You can also use the service at home, but it’s impractical for anyone who lives with other people who want to access the Internet. However, there are products available to solve that problem, as in the Sonicwall TZ 190. The unit combines a router, firewall, wireless access point and VPN into one box that also offers 3G wireless broadband with Wi-Fi access.

Choose your service carefully, because you must sign an annual service contract with an early termination fee. Ask whether you’ll be able to cancel if it turns out that you don’t have coverage where you need it within the first few weeks of service. Hopefully, if you’ve done your homework, that won’t be necessary – and you’ll soon be surfing the Internet wherever, whenever you want to!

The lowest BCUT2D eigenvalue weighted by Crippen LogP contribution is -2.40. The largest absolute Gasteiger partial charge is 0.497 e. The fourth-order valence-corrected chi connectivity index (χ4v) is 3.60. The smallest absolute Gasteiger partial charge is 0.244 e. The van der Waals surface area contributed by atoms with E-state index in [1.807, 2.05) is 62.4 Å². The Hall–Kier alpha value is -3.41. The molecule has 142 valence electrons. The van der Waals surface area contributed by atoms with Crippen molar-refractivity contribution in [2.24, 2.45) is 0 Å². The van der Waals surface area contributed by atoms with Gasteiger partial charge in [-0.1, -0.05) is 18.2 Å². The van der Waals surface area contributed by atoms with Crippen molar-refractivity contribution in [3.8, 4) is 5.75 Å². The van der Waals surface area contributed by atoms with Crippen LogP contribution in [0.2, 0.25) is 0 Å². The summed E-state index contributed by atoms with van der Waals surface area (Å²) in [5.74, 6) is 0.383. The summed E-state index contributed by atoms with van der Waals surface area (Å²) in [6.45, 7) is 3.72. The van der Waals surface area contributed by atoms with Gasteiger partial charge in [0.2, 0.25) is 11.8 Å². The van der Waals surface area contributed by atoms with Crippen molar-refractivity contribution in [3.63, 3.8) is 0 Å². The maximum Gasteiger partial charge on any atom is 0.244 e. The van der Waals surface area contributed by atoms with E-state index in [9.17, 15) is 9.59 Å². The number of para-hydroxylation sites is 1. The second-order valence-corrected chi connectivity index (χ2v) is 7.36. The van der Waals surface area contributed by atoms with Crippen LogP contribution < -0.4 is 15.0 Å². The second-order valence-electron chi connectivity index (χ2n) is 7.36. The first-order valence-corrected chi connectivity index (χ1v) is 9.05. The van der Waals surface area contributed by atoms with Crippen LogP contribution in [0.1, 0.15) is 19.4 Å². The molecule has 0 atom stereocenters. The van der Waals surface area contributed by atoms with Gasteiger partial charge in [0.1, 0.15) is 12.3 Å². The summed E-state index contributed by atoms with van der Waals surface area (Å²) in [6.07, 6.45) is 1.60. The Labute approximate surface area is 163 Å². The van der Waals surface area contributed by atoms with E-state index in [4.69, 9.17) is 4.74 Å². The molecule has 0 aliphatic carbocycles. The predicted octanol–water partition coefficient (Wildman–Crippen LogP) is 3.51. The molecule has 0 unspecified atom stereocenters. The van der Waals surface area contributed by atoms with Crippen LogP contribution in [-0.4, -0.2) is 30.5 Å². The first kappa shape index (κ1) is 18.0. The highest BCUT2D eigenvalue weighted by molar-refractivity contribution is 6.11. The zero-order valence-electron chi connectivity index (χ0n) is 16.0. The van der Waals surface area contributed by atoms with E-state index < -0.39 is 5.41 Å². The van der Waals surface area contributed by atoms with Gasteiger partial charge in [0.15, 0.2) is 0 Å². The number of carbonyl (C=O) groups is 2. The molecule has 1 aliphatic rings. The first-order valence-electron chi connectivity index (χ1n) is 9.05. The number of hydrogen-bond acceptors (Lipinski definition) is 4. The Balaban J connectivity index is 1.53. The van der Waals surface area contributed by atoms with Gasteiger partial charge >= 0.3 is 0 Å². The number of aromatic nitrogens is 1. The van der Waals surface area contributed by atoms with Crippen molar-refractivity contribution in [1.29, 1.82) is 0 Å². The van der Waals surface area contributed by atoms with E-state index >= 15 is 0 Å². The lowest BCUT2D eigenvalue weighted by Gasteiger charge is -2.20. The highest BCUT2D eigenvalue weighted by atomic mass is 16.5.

Photo credit: brandon shigeta via photo pin cc

1 COMMENT

  1. I am interested in learning more about wireless data cards for cell phones, per say I have a Motorola Atrix HD I believe and have no service as of yet but am interested in learning more about what providers have to offer for this particular phone preferably prepaid plans for both talk and text and additional data. Also I am looking for additional data ranging from 5GB to 10GB